U.S. stocks opened sharply lower on Friday, following a global decline in equities on renewed Greece concerns and new Chinese trading regulations, amid U.S. inflation and consumer data.
“I think what’s more market moving (than domestic data) is Europe and concerns about Greece, and the put trading rules (in) China,” Jim Meyer, chief investment officer at Tower Bridge Advisors.
Meyer said the negative reaction in equities and futures was more of an “aftershock.” “It should really affect us at all. The Chinese market has been an unusual source of strength,” he said. “In a very quiet market on a Friday it doesn’t take much to move the market.”
Major European stock indices were down about one percent or more, following a selloff in Chinese futures over news of coming government regulation to expand short-selling and limit over-the-counter margin trading.
“We know on Monday China has potential being down a lot,” said Peter Boockvar, chief market analyst at The Lindsey Group. “Greece is an issue again.”
Focus for European markets has been on Greek Finance Minister Yanis Varoufakis’ visit to meet IMF officials, as investors become increasingly nervous about the funding crisis in Greece.
German bund yields dipped below 0.05 percent, Reuters said. Italian, Spanish and Portuguese 10-year bond yields jumped by more than 5 percent.
Boockvar noted that the selloff in U.S. index futures and European equities came within an hour after Chinese stock futures fell around 5 a.m. ET Friday morning. U.S. stocks are also near levels of resistance at the high end of the recent trading range of 2,040 and 2,120 on the S&P 500, he said.
“The S&P futures are lower this morning on the back of weakness overseas,” BTIG’s Chief Technical Strategist Katie Stockton said in a note. “The pullback follows new all-time highs in small- and mid-cap indices, although the SPX has yet to follow suit. We think a brief pause will allow for a breakout, noting the DeMark indicators support about four days of consolidation. We think a bullish bias is appropriate with breakouts far outnumbering breakdowns among individual stocks.”
Futures held lower but above morning lows after the consumer price index showed an increase of 0.2 percent in March, below expectations of 0.3 percent.
However, the figure marked the second-straight month of gains and matched February’s 0.2 percent gain. Core CPI, excluding food and energy, came in slightly above expectations at 0.2 percent, the same level as in February.
“Bottom line, the decline in CPI is all energy and the core rate has been running between 1.6 to 2 percent since the middle of 2012 (when it was running above 2 percent) driven by services inflation led by rents,” Boockvar said in a note. “The deflation argument I believe is nonsense and if energy prices just stop going down, then we’ve seen the bottom in the inflation stats.”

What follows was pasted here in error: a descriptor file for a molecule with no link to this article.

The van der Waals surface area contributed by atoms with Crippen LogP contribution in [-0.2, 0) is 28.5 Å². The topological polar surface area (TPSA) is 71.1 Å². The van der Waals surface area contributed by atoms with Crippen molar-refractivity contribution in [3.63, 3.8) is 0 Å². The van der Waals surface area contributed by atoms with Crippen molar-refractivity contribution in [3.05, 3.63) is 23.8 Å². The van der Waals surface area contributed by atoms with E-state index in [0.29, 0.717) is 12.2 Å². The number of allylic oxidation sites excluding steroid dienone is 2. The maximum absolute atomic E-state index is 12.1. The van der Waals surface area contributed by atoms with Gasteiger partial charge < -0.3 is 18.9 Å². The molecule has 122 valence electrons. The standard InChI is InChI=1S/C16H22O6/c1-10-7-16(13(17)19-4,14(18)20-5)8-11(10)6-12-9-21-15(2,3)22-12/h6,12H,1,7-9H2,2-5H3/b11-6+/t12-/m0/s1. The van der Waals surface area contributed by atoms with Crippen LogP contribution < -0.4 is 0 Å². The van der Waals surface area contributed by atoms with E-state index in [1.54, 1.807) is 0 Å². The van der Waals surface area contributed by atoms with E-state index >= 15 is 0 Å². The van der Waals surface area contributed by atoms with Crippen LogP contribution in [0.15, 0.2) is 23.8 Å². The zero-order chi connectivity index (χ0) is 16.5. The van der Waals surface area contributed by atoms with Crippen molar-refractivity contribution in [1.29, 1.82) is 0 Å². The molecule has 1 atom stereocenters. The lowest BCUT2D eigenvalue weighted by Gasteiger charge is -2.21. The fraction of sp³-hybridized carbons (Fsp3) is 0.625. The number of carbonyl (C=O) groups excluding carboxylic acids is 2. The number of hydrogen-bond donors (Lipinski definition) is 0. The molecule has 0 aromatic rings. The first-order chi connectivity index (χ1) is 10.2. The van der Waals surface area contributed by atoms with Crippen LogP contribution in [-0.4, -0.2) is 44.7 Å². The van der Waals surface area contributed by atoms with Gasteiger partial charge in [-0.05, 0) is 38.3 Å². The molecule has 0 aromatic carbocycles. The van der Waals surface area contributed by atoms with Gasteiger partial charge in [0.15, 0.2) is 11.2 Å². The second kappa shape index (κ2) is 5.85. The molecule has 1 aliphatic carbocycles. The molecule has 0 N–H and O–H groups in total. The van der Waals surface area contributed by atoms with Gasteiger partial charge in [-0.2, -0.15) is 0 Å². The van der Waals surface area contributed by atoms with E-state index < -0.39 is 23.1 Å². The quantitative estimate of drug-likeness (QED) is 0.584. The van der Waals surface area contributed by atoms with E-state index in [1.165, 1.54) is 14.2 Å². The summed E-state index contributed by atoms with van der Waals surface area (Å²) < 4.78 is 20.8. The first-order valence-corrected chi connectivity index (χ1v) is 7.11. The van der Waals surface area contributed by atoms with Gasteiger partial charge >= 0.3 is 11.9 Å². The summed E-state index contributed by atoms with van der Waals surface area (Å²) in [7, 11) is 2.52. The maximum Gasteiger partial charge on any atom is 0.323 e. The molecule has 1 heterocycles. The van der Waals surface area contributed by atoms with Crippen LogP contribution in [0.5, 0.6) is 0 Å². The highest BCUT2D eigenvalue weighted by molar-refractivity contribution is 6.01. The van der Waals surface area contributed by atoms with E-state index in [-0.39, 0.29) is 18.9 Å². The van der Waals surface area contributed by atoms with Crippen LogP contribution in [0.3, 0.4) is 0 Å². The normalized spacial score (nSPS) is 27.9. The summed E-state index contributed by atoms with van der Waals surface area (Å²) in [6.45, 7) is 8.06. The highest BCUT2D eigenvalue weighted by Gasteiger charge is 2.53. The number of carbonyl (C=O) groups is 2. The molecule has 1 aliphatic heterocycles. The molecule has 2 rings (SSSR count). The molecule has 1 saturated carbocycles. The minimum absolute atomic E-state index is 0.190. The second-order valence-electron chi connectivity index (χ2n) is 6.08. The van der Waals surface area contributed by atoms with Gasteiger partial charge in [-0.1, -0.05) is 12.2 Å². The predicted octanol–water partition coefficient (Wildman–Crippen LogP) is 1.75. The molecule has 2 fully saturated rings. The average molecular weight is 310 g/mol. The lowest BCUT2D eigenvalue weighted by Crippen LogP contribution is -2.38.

Among the few earnings reports before the bell, GE’s adjusted earnings beat by a penny a share, but revenue came in light.
The Dow Jones Industrial Average traded down 154 points, or 0.85 percent, at 17,952, with American Express the greatest laggard and General Electric the only advancer.
The S&P 500 traded down 12 points, or 0.57 percent, at 2,092, with energy leading all sectors except utilities lower.
The Nasdaq traded down 35 points, or 0.68 percent, at 4,973.
For every five decliners one stock advanced on the New York Stock Exchange, with an exchange volume of 125 million and a composite volume of 237 million in early trade.
The U.S. 10-year Treasury yield was 1.91 percent. The U.S. dollar edged higher against major world currencies, with the euro lower at $1.07.
Crude oil futures fell 43 cents to $56.28 a barrel on the New York Mercantile Exchange. Gold futures gained $4.60 to $1,202.60 an ounce as of 9:40 a.m.
Trading was affected in Europe and Asia Friday morning by an outage on Bloomberg’s trading terminal, with some users saying they were unable to perform their usual trading activity. By 4:10a.m. ET, the company said that some customers had reported the terminal was back online. (Disclosure: Bloomberg is a competitor of CNBC.)
—Reuters and CNBC’s Patti Domm contributed to this market report.
On tap this week:
10:00 a.m.: Consumer sentiment